Academic journal article Studies in Short Fiction

Paradigm Lost: "Grace" and the Arrangement of "Dubliners."(Special "Dubliners" Number)

Academic journal article Studies in Short Fiction

Paradigm Lost: "Grace" and the Arrangement of "Dubliners."(Special "Dubliners" Number)

Article excerpt

In late September 1905 James Joyce wrote from Trieste to his brother Stanislaus in Dublin, requesting (as ever) some personal favors and describing for the first time his plan for arranging the short stories that would eventually become Dubliners in a coherent sequence:

The order of the stories is as follows. The Sisters, An Encounter and

another story ["Araby"] which are stories of my childhood: The

Boarding House, After the Race and Eveline, which arc stories of

adolescence: The Clay, Counterparts, and A Painful Case which are

stories of mature life: Ivy Day in the Committee Room, A Mother

and the last story of the book ["Grace"] which are stories of public

life in Dublin. (Letters 2: 111)

During October and November Joyce composed "Araby" and "Grace," the two remaining stories of this original 12-story sequence, and reversed the order of his stories of "adolescence."(1) At the end of November 1905, he mailed this early version of Dubliners to the English publisher Grant Richards, little suspecting that he would endure nearly a year of frustrating and ultimately futile negotiation for their publication. On 26 October 1906 Richards, who feared that both he and his printer could be prosecuted for publishing an "indecent" book (Scholes 149), finally returned Joyce's manuscript (which had grown to 14 stories in the interim with the addition of "Two Gallants" and "A Little Cloud").(2)

What chiefly interests me in this "Curious History" of the publication delays for Dubliners, as Joyce called it (Letters 2: 324), is not the often exaggerated story it tells of Joyce's defense of his artistic integrity, nor the lesson it offers on the power of censorship, but rather the way Joyce's descriptions of his artistic intentions in his letters to Richards in 1905-06 have entered and come to dominate the critical discussion of Joyce's short fiction. Midway in his correspondence with Richards, for example, on 5 May 1906, Joyce identified a central theme in his work, defined his literary style, defended his refusal to compromise either his text or his artistic conscience, and once again described his conception of the four-part arrangement of the stories:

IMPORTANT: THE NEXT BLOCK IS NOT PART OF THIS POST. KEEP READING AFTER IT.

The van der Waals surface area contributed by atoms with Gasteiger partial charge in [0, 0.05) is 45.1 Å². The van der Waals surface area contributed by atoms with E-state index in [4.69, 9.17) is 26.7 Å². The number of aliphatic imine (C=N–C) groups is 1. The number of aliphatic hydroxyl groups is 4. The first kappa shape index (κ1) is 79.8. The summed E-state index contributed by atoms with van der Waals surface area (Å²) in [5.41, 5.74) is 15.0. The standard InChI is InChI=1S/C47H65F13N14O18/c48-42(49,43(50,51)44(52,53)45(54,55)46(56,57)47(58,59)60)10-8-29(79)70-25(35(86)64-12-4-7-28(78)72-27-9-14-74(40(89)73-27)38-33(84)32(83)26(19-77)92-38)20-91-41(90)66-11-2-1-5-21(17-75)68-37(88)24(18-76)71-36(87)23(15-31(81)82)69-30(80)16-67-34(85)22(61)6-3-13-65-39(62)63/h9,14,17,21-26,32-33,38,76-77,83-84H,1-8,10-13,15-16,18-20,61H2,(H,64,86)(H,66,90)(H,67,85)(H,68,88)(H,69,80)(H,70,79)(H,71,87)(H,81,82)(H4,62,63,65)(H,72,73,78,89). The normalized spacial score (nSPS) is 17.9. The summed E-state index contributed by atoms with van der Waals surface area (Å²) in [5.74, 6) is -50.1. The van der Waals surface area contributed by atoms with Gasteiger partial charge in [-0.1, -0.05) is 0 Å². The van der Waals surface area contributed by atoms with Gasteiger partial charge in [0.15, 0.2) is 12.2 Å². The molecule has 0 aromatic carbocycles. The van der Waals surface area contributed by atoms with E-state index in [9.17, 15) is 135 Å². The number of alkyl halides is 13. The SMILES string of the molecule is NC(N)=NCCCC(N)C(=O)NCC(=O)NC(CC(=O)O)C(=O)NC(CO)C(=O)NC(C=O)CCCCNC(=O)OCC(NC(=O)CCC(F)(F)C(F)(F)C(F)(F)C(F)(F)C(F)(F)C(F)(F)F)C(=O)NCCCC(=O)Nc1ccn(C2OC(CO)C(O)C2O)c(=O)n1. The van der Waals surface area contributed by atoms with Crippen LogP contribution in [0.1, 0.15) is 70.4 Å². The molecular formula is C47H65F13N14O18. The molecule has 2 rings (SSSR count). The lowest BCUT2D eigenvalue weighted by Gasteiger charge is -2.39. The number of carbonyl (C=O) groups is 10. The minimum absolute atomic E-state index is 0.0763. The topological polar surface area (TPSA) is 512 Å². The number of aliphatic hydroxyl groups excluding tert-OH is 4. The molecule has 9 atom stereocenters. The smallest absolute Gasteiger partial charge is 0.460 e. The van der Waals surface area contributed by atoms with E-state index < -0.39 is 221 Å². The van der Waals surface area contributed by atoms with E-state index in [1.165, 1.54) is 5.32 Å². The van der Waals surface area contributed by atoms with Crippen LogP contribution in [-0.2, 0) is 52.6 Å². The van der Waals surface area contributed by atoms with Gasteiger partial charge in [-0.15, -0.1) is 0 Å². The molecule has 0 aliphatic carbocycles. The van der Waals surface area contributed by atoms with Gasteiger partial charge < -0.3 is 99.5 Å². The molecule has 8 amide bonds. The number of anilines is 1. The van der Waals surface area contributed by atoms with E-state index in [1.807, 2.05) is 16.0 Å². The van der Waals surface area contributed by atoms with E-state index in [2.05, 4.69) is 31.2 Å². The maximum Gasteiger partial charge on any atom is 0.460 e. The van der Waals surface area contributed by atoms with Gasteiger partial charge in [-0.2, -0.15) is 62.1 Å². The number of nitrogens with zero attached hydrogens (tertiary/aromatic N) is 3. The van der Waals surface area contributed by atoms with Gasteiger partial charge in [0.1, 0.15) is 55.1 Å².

My intention was to write a chapter of the moral history of my

country and I chose Dublin for the scene because that city seemed

to me the centre of paralysis. I have tried to present it to the

indifferent public under four of its aspects: childhood, adolescence,

maturity and public life. The stories are arranged in this order. I

have written it for the most part in a style of scrupulous meanness

and with the conviction that he is a very bold man who dares to

alter in the presentment, still more to deform, whatever he has seen

and heard. I cannot do any more than this. I cannot alter what I

have written. (Letters 2: 134)

Countless critical studies of Dubliners have focused on the thematic and symbolic implications of "paralysis" in Joyce's stories, usually citing both this letter to Richards and his earlier, August 1904 letter to Constantine Curran ("I call the series Dubliners to betray the soul of that hemiplegia or paralysis which many consider a city" [Letters 1: 55]), together with the trio of symbolically suggestive, italicized terms, "paralysis," "gnomon," and "simon," in his opening paragraph for "The Sisters" (9). Likewise one book -- in its title -- and numerous articles and chapters on Dubliners have invoked Joyce's own phrase, "a style of scrupulous meanness," to characterize the narrative objectivity and scientific naturalism in the stories (Brandabur). And hardly any substantial critical commentary on Dubliners, from Harry Levin's James Joyce: A Critical Introduction, published in 1941, to the present, fails to mention the four-part organization of the collection. …

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